For homeowners who want efficient and effective cooling and heating, there is a singular option that is growing in popularity: the ductless system. Rather than operating through ductwork connected to an indoor air handler and evaporator unit, a ductless mini-split breaks up the indoor unit and blower fans to independently distribute conditioned air into each room. Small air handlers are mounted—typically high up on the walls—and each one can be set to a specific temperature.
Perhaps you’ve seen these types of systems. They’re often found in newer office buildings, doctors’ offices, and hotels. There are several advantages to going ductless, including increased efficiency—especially during the cooler months. But if not installed properly, the unique needs of a ductless AC system could leave you needing repairs or even replacement. Read on to learn more!
“Wait, Are There Disadvantages to Going Ductless?”
No, not necessarily! Ductless systems aren’t the right choice for every home, and our technicians can help you decide on your specific needs. But if you find out a ductless system is right for your home, it’s worth considering.
But the main reason you want to be aware of the unique needs of such a system is so that you’ll understand why it’s important that you have a professionally trained technician do the installation and follow-up services. So what are these needs?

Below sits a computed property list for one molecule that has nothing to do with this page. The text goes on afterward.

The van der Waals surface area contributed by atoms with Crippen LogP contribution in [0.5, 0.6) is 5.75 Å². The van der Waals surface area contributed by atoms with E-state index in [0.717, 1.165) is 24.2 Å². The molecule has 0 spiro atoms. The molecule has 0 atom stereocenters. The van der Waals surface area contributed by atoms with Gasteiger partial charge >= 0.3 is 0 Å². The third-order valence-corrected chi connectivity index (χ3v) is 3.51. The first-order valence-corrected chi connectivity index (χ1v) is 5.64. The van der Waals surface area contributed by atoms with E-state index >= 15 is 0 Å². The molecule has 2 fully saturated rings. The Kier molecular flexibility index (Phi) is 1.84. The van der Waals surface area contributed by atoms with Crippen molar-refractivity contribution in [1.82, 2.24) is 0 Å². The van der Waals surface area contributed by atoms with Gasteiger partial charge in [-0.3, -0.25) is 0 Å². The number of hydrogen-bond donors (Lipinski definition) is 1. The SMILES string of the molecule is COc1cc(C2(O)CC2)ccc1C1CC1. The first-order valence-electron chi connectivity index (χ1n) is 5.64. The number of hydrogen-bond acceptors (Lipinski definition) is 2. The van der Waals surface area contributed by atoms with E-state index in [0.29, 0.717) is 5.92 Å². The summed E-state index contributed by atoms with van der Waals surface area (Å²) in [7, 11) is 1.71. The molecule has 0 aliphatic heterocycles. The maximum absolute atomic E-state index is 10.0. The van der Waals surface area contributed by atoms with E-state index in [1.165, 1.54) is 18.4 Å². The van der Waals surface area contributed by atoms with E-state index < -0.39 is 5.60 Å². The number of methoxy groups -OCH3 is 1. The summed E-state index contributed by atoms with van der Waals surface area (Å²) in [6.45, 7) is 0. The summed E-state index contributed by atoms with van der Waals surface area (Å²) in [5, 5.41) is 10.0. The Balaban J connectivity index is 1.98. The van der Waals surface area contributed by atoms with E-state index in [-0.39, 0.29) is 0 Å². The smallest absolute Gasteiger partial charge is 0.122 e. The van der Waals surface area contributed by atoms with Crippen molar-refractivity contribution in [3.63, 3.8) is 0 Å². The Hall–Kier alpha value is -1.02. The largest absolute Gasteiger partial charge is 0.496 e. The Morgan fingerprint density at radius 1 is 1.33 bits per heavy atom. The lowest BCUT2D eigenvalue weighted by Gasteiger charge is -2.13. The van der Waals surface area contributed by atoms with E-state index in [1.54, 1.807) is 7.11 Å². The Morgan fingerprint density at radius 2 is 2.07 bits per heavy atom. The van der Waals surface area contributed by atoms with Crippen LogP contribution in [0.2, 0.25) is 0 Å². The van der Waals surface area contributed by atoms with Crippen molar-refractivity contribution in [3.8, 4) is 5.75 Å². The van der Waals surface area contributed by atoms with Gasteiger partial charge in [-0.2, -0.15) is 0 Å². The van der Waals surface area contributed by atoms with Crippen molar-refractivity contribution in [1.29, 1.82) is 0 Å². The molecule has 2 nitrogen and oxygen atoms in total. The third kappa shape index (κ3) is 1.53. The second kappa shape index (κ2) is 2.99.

Broken Air Handlers
Let’s start with this one, since this isn’t entirely a bad thing. No, you never want a part of your air conditioner or heating system to be broken. But, if a single air handler breaks down or starts malfunctioning due to a failed motor or some other issue, you still have the remaining air handlers throughout your home to keep you cool (or warm).
The only portion of your home that will lose out on conditioned air is the room with the broken air handler. You still want to call us for repairs ASAP, but fortunately you don’t need to worry about the whole home losing out on conditioned air while you wait for the technician to arrive.
Water Leaks Behind the Air Handlers
Each of the wall-mounted air handler units has a series of connections attached to it. These connections are routed through a hole that we drill into your drywall and are housed in a conduit. The connections include a power line, refrigerant line, and condensate line. The condensate line removes water moisture from the cooling process so it doesn’t enter your living space.
It’s possible for the condensate line could develop a leak, or even the refrigerant line, which we’ll touch on in a moment. When either water or fluid starts to build up between the back of the air handler and the wall, the wall material will weaken until the air handler rips away and falls off—resulting in property damage (and a broken air handler)!
Refrigerant leaks aren’t unique to ductless systems. They can happen in any central air conditioner or heat pump. When they do, they lead to a loss of cooling and eventually a total HVAC system breakdown. But in a ductless system, since the refrigerant line runs behind drywall, it can introduce this chemical fluid or gas into your home, leading to property damage among other concerns.